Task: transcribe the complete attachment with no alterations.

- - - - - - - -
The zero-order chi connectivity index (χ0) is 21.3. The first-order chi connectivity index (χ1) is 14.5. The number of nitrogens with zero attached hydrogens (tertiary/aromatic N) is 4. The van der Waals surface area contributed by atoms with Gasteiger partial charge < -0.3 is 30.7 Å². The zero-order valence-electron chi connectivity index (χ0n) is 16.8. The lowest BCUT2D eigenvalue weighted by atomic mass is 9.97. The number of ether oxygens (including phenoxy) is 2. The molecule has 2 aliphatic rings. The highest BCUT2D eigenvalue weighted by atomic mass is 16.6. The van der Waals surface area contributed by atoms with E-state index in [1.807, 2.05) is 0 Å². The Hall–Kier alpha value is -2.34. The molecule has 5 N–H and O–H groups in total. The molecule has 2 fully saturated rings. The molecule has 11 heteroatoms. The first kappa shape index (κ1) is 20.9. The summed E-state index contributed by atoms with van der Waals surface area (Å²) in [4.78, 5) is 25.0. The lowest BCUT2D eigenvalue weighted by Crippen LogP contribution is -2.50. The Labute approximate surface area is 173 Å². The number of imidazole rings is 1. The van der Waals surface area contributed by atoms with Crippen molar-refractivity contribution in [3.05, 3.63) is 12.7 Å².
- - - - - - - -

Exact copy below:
The zero-order chi connectivity index (χ0) is 21.3. The first-order chi connectivity index (χ1) is 14.5. The number of nitrogens with zero attached hydrogens (tertiary/aromatic N) is 4. The van der Waals surface area contributed by atoms with Gasteiger partial charge < -0.3 is 30.7 Å². The zero-order valence-electron chi connectivity index (χ0n) is 16.8. The lowest BCUT2D eigenvalue weighted by atomic mass is 9.97. The number of ether oxygens (including phenoxy) is 2. The molecule has 2 aliphatic rings. The highest BCUT2D eigenvalue weighted by atomic mass is 16.6. The van der Waals surface area contributed by atoms with E-state index in [1.807, 2.05) is 0 Å². The Hall–Kier alpha value is -2.34. The molecule has 5 N–H and O–H groups in total. The molecule has 2 fully saturated rings. The molecule has 11 heteroatoms. The first kappa shape index (κ1) is 20.9. The summed E-state index contributed by atoms with van der Waals surface area (Å²) in [4.78, 5) is 25.0. The lowest BCUT2D eigenvalue weighted by Crippen LogP contribution is -2.50. The Labute approximate surface area is 173 Å². The number of imidazole rings is 1. The van der Waals surface area contributed by atoms with Crippen molar-refractivity contribution in [3.05, 3.63) is 12.7 Å².